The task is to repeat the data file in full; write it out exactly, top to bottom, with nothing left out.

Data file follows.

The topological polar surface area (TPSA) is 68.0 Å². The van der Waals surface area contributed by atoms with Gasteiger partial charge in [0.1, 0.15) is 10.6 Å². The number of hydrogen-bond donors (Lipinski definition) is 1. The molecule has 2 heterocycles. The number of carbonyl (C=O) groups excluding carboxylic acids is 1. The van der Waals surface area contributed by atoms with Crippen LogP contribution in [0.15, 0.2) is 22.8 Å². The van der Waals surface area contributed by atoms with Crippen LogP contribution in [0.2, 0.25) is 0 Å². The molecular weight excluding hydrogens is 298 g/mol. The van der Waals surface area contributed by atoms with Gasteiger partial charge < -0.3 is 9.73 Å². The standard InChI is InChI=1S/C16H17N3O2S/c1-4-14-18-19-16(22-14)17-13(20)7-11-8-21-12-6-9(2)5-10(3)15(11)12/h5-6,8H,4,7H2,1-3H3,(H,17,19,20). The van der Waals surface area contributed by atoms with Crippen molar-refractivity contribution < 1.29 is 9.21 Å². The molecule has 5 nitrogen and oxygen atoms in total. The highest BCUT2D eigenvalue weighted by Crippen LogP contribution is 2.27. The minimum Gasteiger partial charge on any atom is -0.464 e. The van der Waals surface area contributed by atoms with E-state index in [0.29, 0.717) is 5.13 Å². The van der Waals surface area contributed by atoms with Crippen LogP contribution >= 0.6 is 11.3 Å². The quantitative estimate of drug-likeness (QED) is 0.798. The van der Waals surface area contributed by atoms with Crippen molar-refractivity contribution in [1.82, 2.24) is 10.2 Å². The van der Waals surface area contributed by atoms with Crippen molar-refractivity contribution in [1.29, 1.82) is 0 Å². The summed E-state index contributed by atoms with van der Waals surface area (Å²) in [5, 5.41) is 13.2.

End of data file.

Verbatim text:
The topological polar surface area (TPSA) is 68.0 Å². The van der Waals surface area contributed by atoms with Gasteiger partial charge in [0.1, 0.15) is 10.6 Å². The number of hydrogen-bond donors (Lipinski definition) is 1. The molecule has 2 heterocycles. The number of carbonyl (C=O) groups excluding carboxylic acids is 1. The van der Waals surface area contributed by atoms with Crippen LogP contribution in [0.15, 0.2) is 22.8 Å². The van der Waals surface area contributed by atoms with Crippen LogP contribution in [0.2, 0.25) is 0 Å². The molecular weight excluding hydrogens is 298 g/mol. The van der Waals surface area contributed by atoms with Gasteiger partial charge < -0.3 is 9.73 Å². The standard InChI is InChI=1S/C16H17N3O2S/c1-4-14-18-19-16(22-14)17-13(20)7-11-8-21-12-6-9(2)5-10(3)15(11)12/h5-6,8H,4,7H2,1-3H3,(H,17,19,20). The van der Waals surface area contributed by atoms with Crippen molar-refractivity contribution < 1.29 is 9.21 Å². The molecule has 5 nitrogen and oxygen atoms in total. The highest BCUT2D eigenvalue weighted by Crippen LogP contribution is 2.27. The minimum Gasteiger partial charge on any atom is -0.464 e. The van der Waals surface area contributed by atoms with E-state index in [0.29, 0.717) is 5.13 Å². The van der Waals surface area contributed by atoms with Crippen LogP contribution >= 0.6 is 11.3 Å². The quantitative estimate of drug-likeness (QED) is 0.798. The van der Waals surface area contributed by atoms with Crippen molar-refractivity contribution in [1.82, 2.24) is 10.2 Å². The van der Waals surface area contributed by atoms with Crippen molar-refractivity contribution in [1.29, 1.82) is 0 Å². The summed E-state index contributed by atoms with van der Waals surface area (Å²) in [5, 5.41) is 13.2.